You have a doubly innovative approach. Modular, plus a one-stop shop, with owners, architects, builders, designers and engineers all under one roof. Are you able to separate these two out? In other words, could you be a one-stop shop and do traditional building techniques? Or is there something that really binds the two approaches together?
For us vertical integration is extremely important to what we are doing. Given that our intention is to disrupt the industry using new methods, we require the ability to rapidly communicate across disciplines if for no other reason but to adapt quickly. At this point we aren’t too large and most of us fit in the same room, which is a massive advantage. Communication that could take weeks is broken down in days if not hours or even minutes. And the fact that we are all shoulder to shoulder means ideas can be discussed and analyzed in an open forum, which hopefully gets us to the best solutions.
What types of project are best fits for modular?
Modular works best with scale and repetition. This isn’t to say that small projects don’t work, but they make most sense when assembled out of common modules used across multiple projects. We also have a view that modular works best relative to complex construction in high-cost urban markets. The more expensive the build, the harder an owner should look at industrialized methods as an alternative. Theoretically a high-rise hospital is the ideal modular construction candidate project. In practice, few manufacturers have the technical chops to take on such a project, but this where things are heading.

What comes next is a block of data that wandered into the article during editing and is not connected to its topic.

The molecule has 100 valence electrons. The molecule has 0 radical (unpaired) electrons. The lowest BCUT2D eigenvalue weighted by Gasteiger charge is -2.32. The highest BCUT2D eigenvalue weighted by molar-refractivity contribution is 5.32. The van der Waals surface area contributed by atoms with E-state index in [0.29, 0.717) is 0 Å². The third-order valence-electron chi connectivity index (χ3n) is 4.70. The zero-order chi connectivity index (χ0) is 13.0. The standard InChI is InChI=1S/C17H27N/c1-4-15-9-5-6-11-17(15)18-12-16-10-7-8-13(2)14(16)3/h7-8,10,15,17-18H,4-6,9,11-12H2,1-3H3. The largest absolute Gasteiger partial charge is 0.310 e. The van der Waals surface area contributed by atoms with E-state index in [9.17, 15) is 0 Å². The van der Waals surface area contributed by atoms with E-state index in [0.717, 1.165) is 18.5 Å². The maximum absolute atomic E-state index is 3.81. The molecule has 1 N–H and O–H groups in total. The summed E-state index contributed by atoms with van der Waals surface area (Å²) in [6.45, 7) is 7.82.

What do you look for in a project before you take something on?
Location, location, location! Must have the right stuff: transit, food, relevance to workplace, definitely urban, definitely walkable and bikeable. Honestly, we’d rather spend effort on housing people than housing cars.
What have been your most successful projects?